By Anthony Scales
AFC Wimbledon manager Neal Ardley admitted there is no prospect of a restful close season given the need to refresh a squad with one of the smallest playing budgets in League One, and his travails a year ago – and injury problems this season – ensure he knows how gruelling summer can be.
“How many we’ll need I don’t know,” said the Dons boss of his playing squad. “I found last season’s transfer window very difficult because you’re trying to raise the standards for a better quality of player but without the funds to do it. It was a bit tougher maybe than it was in League Two but we’ve already started our research and we’ll keep trying to get it right.”
With last year’s summer signing Kwesi Appiah suffering an injury-hit debut campaign with the Dons, Ardley admitted to having a wry smile at seeing the Ghanaian operating in tandem with Lyle Taylor in the 2-2 draw at home to Bury that brought the curtain down on Wimbledon’s season at the weekend – not least with Taylor widely expected to move on before next season.
“Lyle and Kwesi, at the start of the first half were everything I thought they’d be this season,” said Ardley, “I couldn’t help thinking ‘if only we’d had them together…’”
Now the process has to start all over again, with a number of Dons players out of contract in the close-season.
“If you’re going to attract a new player to the club, the manager has to do it,” said Ardley, “I have to sell myself and the club if we can’t pay the money some do. [I have to sell] the strength of the club, and maybe now going back to [Plough Lane] and one or two exciting things. I have to do it and I have to travel around to be able to do that and normally nothing happens quickly.”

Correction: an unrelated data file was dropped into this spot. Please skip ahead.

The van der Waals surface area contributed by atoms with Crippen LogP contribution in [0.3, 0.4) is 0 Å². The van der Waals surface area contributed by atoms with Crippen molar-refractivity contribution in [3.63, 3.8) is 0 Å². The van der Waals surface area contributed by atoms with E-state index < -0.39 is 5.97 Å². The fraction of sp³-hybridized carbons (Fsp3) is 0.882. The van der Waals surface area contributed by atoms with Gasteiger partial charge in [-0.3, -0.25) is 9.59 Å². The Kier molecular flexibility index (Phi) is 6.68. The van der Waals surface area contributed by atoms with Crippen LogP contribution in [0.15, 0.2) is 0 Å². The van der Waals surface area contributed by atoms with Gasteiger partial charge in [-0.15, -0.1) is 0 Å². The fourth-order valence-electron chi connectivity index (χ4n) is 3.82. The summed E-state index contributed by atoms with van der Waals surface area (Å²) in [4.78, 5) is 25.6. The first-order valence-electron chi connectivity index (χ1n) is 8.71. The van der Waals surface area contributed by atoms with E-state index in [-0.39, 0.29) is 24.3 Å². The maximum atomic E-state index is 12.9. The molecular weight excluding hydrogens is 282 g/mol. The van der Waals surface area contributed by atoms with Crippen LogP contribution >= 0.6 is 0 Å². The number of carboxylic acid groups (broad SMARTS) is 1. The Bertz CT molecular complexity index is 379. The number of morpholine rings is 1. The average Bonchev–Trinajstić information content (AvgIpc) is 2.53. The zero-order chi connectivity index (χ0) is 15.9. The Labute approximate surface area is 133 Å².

The Dons manager was able to reflect on a season that had plenty of ups and downs – and culminated in AFC Wimbledon playing at a higher level of the football pyramid than Milton Keynes next season.
“I’m not going to say we had a wonderful season because we didn’t set out to finish 18th,” said the former member of the Crazy Gang. “We must do better but if, at the start of the season we’d been offered a trip to Wembley [to play Tottenham in the FA Cup], being a League One club and being a league higher than another team [MK], I think everyone would have signed up for that straight away.
“We do everything we want to do for the club for the fans, so if they get a bit of satisfaction because when the going got tough their team dug in and found a way, found resolve, found character and went seven games unbeaten and stayed up – if that puts a smile on their face when other teams didn’t, then I’m very happy for them.”
Asked about his own future as one of the game’s brightest coaching prospects, Ardley was coy.
“I don’t know if there’s a bigger club that wants me so as far as I’m concerned, my head’s down and I’m focusing on the recruitment for next season. Football’s a game that changes from week to week. I’ve got no feeling [I’m going to move on] or that that’s in the offing at this particular moment.”
Photo by Paul Edwards.
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